I recently got one paper accepted. Then I added one paragraph given the reviewers' comments and run more experiments for this section. The problem is that I don't have much time to run the experiments so I did not fully understand the phenomenon behind the experiments. And I used a set of parameters that makes the baselines perform fairly low. After submission, I realized one baseline could perform much better if I use another set of parameters. I re-run the experiments and found that my concern is true.

Now I plan to release the code. I believe that someone would find out this problem if they take some time to run the experiments and tune the parameters. The deadline for camera-ready has passed already. What could I do to fix this? I don't want to be criticized that I intentionally make the baseline perform low by selecting hyperparameters. Could I correct this through arxiv? For example, I upload an updated version of this work on arxiv? This section even has nothing to do with the paper's acceptance because it is added after the paper got accepted. I just want to make the paper more solid while making new mistakes. Really appreciate the opinions.

  • How about this? I keep the original result and add one more experiment result and paragraph to explain this, but on arxiv of course. I think why the previous parameters are not useful can also validate some properties of that baseline. If someone asks me on conference and GitHub, I will explain the reason to them.
    – hidemyname
    Commented Sep 14, 2021 at 2:04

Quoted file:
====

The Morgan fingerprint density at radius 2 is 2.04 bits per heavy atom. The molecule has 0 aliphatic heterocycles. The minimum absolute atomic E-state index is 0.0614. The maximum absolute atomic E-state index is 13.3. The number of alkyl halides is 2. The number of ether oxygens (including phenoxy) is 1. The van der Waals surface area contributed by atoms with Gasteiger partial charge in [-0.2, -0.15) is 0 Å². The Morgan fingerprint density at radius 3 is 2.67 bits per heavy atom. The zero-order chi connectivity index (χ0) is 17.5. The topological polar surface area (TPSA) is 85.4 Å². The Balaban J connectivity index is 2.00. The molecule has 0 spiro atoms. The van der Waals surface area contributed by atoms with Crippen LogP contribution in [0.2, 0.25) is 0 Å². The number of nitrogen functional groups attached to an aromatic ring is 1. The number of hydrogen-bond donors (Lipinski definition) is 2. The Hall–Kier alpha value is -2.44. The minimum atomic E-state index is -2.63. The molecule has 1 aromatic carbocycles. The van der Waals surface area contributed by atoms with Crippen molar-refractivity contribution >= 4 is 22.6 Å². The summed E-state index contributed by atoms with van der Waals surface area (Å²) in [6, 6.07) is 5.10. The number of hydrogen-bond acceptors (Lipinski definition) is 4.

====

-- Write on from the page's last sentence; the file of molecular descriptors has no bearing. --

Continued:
• m.youtube.com/watch?v=oR2kpF4wLpQ Commented Sep 15, 2021 at 19:45

2 Answers 2


Contact the publisher immediately. Your odds of making changes to an accepted paper decrease drastically once the publisher starts typesetting it. Unless you are a famous author which the publisher is especially incentivized to please, it is extremely unlikely you'll be able to make changes on the scale you describe after you receive the first proofs.

Beyond that, you'll just have to work with the publisher over what to do next. You could for example ask them to send it back to the editor if you're concerned about the changes you made - but no matter what happens, the first step (contact the publisher) is time sensitive, and you must do it anyway.

  • thank you I already sent out the email. hope this can work
    – hidemyname
    Commented Sep 14, 2021 at 3:54
  • 1
    I think the most likely outcome is that the paper is pulled from production delaying its appearance. The editor will decide how to move forward with it.
    – Buffy
    Commented Sep 14, 2021 at 10:41
  • emmm, there is not even a response from the chair. I think I will take the second option, correcting the error on the arxiv...
    – hidemyname
    Commented Sep 14, 2021 at 12:52
  • "once the publisher starts typesetting it" Lower tier journals seem to be increasingly skipping this step. For instance, when I submit to MDPI journals, the final published product is typeset exactly like the Latex that I submit. Commented Sep 14, 2021 at 13:28
  • 4
    thanks, guys. the chair helps me update the work!
    – hidemyname
    Commented Sep 15, 2021 at 0:09

First, you should take this as a lesson not to hastily add things to papers.

Second, as Allure says, you can contact the editor, and see if it is still possible to fix a mistake. It might or might not be. If it is, you're in luck. If not, here are a few other options:

  • If you think the mistake's important enough to fix, publish an corrigendum later.

  • You can always post a corrected version/corrigendum on the arXiv or your website, assuming you are in a field covered by the arXiv. Depending on the culture in your field, the arXiv version may or may not be more commonly viewed than the published version, so this may or may not be effective.

  • When you give talks or have discussions about the relevant work, you can point out the error.

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